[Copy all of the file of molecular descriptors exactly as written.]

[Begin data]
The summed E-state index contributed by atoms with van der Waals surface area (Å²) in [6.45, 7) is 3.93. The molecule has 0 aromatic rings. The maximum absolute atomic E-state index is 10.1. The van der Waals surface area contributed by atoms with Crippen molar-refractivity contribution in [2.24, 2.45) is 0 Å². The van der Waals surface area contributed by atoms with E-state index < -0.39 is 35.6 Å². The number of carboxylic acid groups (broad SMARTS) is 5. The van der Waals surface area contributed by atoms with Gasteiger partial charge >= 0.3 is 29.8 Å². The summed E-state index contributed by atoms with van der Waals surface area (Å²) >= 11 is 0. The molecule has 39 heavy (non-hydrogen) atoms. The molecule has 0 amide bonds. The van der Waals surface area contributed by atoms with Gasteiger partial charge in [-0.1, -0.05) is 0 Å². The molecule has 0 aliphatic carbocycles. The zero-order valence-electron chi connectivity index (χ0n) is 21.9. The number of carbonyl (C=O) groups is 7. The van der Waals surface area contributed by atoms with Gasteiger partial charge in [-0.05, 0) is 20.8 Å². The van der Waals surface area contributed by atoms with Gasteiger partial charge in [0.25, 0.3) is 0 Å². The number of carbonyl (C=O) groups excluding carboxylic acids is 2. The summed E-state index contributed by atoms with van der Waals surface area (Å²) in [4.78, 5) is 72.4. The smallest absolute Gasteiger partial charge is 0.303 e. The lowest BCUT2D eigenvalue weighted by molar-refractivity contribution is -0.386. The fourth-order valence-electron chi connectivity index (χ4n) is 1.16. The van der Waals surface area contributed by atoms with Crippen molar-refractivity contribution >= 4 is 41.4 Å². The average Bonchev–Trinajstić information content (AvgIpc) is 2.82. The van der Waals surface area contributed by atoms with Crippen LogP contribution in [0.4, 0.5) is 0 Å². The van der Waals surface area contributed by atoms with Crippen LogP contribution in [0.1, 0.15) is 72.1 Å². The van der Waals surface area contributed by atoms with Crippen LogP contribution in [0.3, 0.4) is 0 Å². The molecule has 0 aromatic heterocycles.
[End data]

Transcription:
The summed E-state index contributed by atoms with van der Waals surface area (Å²) in [6.45, 7) is 3.93. The molecule has 0 aromatic rings. The maximum absolute atomic E-state index is 10.1. The van der Waals surface area contributed by atoms with Crippen molar-refractivity contribution in [2.24, 2.45) is 0 Å². The van der Waals surface area contributed by atoms with E-state index < -0.39 is 35.6 Å². The number of carboxylic acid groups (broad SMARTS) is 5. The van der Waals surface area contributed by atoms with Gasteiger partial charge >= 0.3 is 29.8 Å². The summed E-state index contributed by atoms with van der Waals surface area (Å²) >= 11 is 0. The molecule has 39 heavy (non-hydrogen) atoms. The molecule has 0 amide bonds. The van der Waals surface area contributed by atoms with Gasteiger partial charge in [-0.1, -0.05) is 0 Å². The molecule has 0 aliphatic carbocycles. The zero-order valence-electron chi connectivity index (χ0n) is 21.9. The number of carbonyl (C=O) groups is 7. The van der Waals surface area contributed by atoms with Gasteiger partial charge in [-0.05, 0) is 20.8 Å². The van der Waals surface area contributed by atoms with Gasteiger partial charge in [0.25, 0.3) is 0 Å². The number of carbonyl (C=O) groups excluding carboxylic acids is 2. The summed E-state index contributed by atoms with van der Waals surface area (Å²) in [4.78, 5) is 72.4. The smallest absolute Gasteiger partial charge is 0.303 e. The lowest BCUT2D eigenvalue weighted by molar-refractivity contribution is -0.386. The fourth-order valence-electron chi connectivity index (χ4n) is 1.16. The van der Waals surface area contributed by atoms with Crippen molar-refractivity contribution >= 4 is 41.4 Å². The average Bonchev–Trinajstić information content (AvgIpc) is 2.82. The van der Waals surface area contributed by atoms with Crippen LogP contribution in [0.4, 0.5) is 0 Å². The van der Waals surface area contributed by atoms with Crippen LogP contribution in [0.1, 0.15) is 72.1 Å². The van der Waals surface area contributed by atoms with Crippen LogP contribution in [0.3, 0.4) is 0 Å². The molecule has 0 aromatic heterocycles.